Henrich says it seems like banking deregulation increased ___, which in turn increased ___.
Interfirm competition; impersonal trust
What was the main way Henrich updated me away from the impression I’d gotten from Muehlhauser’s industrial revolution post?
Henrich seems to provide strong evidence that key trends started long before 1750 (some starting in the first millennium CE, most starting by 1200-1500)
[See caveats in the “My four main updates” section.]
The emergence of sedentary agriculture drove a(n) ____ in/of kin-based institutions.
[This led to norms related to things like cousin marriage, corporate ownership, patrilocal residence, segmentary lineages, and ancestor worship.]
Diamond argues that continents that are spread out in an ___ direction, such as ___, had a developmental advantage because of ___.
the ease with which crops, animals, ideas and technologies could spread between areas of similar latitude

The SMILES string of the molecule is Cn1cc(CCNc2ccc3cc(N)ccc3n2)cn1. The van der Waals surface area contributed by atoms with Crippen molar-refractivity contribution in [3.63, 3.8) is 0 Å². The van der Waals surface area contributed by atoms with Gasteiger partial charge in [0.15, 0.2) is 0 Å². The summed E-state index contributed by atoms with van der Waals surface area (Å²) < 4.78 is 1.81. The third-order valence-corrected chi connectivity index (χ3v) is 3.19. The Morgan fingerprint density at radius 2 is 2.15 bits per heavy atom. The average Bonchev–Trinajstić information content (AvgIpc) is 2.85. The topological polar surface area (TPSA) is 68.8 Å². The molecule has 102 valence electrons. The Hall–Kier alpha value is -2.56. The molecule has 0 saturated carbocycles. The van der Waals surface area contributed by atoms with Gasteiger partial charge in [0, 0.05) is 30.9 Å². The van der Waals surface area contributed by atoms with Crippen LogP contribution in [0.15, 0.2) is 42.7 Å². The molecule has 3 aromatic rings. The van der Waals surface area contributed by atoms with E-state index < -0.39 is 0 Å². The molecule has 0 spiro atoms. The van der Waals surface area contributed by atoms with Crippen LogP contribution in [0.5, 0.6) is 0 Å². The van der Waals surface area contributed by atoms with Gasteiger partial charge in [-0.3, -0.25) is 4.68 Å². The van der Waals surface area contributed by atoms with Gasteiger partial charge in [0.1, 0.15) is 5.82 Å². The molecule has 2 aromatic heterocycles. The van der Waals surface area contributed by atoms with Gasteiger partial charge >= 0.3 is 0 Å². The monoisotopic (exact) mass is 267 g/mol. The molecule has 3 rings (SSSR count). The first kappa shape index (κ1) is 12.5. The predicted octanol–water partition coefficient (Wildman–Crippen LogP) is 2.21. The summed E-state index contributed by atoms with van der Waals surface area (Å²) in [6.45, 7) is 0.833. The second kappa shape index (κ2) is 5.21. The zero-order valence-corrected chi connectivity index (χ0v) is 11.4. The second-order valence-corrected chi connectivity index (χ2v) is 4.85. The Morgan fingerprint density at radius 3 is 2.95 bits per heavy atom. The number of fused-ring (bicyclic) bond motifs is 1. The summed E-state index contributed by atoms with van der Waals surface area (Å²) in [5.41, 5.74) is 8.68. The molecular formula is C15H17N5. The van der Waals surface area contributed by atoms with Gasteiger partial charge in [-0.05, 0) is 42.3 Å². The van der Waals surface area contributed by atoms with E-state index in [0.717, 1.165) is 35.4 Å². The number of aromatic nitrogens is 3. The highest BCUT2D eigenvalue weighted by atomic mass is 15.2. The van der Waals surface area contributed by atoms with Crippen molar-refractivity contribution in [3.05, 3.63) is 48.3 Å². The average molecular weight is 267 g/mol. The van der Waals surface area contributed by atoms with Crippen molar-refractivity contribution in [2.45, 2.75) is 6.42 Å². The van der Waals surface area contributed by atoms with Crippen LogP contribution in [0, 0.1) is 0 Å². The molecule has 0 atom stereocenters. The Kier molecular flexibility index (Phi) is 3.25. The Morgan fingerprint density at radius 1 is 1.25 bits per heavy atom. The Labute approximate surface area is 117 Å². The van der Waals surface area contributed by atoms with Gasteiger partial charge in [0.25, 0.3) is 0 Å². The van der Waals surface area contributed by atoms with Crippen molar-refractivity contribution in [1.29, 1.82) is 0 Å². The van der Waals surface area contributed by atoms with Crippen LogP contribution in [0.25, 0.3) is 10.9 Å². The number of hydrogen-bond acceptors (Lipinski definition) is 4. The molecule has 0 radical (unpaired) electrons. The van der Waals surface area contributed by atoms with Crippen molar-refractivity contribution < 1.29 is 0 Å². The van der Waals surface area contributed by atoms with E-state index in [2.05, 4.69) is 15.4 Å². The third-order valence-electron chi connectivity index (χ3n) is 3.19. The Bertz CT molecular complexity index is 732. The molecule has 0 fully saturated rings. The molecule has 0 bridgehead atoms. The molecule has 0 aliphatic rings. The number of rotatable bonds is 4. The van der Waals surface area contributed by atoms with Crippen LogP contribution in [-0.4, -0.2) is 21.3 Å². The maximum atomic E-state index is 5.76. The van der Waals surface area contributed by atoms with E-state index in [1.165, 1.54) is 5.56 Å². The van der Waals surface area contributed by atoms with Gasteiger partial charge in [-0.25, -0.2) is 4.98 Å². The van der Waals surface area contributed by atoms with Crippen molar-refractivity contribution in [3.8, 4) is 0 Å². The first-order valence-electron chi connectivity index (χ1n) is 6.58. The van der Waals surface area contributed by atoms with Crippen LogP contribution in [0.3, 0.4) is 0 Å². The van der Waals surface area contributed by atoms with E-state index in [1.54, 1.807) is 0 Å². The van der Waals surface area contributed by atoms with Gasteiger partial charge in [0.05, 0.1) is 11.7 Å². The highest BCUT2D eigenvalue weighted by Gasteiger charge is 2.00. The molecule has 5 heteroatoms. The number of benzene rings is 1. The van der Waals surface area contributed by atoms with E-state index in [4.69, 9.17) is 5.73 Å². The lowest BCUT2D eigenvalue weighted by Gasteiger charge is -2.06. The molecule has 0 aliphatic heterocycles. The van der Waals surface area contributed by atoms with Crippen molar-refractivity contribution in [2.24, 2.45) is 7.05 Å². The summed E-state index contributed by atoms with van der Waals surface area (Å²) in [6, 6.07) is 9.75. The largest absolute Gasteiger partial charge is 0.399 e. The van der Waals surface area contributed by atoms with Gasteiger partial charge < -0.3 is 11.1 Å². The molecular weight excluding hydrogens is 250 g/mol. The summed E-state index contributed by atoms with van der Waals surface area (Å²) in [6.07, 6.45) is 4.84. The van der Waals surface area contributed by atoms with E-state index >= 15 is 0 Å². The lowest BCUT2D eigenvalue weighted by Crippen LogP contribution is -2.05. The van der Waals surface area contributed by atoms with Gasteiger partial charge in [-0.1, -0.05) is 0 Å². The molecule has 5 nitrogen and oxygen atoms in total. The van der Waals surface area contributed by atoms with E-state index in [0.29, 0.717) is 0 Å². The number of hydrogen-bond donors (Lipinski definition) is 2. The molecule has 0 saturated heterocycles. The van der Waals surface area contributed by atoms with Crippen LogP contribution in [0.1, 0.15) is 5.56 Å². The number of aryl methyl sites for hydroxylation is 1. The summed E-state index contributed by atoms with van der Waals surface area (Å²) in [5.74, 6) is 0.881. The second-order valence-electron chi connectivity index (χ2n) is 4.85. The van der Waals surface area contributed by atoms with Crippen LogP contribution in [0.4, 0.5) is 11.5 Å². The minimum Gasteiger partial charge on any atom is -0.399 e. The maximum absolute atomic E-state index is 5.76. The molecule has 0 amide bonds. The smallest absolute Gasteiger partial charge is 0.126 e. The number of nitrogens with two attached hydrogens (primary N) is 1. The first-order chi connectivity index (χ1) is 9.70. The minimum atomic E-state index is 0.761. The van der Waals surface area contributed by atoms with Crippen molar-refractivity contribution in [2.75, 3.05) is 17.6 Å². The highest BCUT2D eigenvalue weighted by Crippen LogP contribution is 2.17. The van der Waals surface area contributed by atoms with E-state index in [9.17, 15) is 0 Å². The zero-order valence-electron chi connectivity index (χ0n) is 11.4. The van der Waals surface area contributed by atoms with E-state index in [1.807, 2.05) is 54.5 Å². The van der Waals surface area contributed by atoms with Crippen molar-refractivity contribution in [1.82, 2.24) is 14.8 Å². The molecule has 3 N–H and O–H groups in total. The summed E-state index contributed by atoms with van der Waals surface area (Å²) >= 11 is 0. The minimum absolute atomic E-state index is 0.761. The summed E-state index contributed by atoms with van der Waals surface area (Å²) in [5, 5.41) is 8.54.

[Quoting a PBS webpage on Guns, Germs and Steel.]
What does Henrich say is the basic relationship between his arguments and Diamond’s arguments in Guns, Germs and Steel?
Henrich’s arguments essentially pick up where Diamond’s arguments leave off
[I.e. Diamond’s arguments explain global inequality up to ~1000CE well, but don’t explain things like why the Industrial Revolution happened in Britain, whereas Henrich’s arguments can explain those later events.]
Henrich says that one reason why democracy hasn’t been taken up as effectively/thoroughly in Islamic countries is that Islam...
Says daughters should inherit half of what sons inherit (rather than nothing/very little), which likely drove the spread of and/or sustained a custom in which daughters marry their father’s brother’s sons, or more broadly a custom of marrying within clans. [This is to keep wealth within a family/clan.]
This encourages intensive forms of kinship, which favours certain ways of thinking and institutions that don’t mesh well with democracy.
[I may be slightly misrepresenting the ideas.
Japan, South Korea, and China have been able to adapt relatively rapidly to the economic configurations and global opportunities created by WEIRD societies. Henrich says that one factor that was likely important in that was that these societies had experienced long histories of ___, which had ___.
agriculture and state-level governance;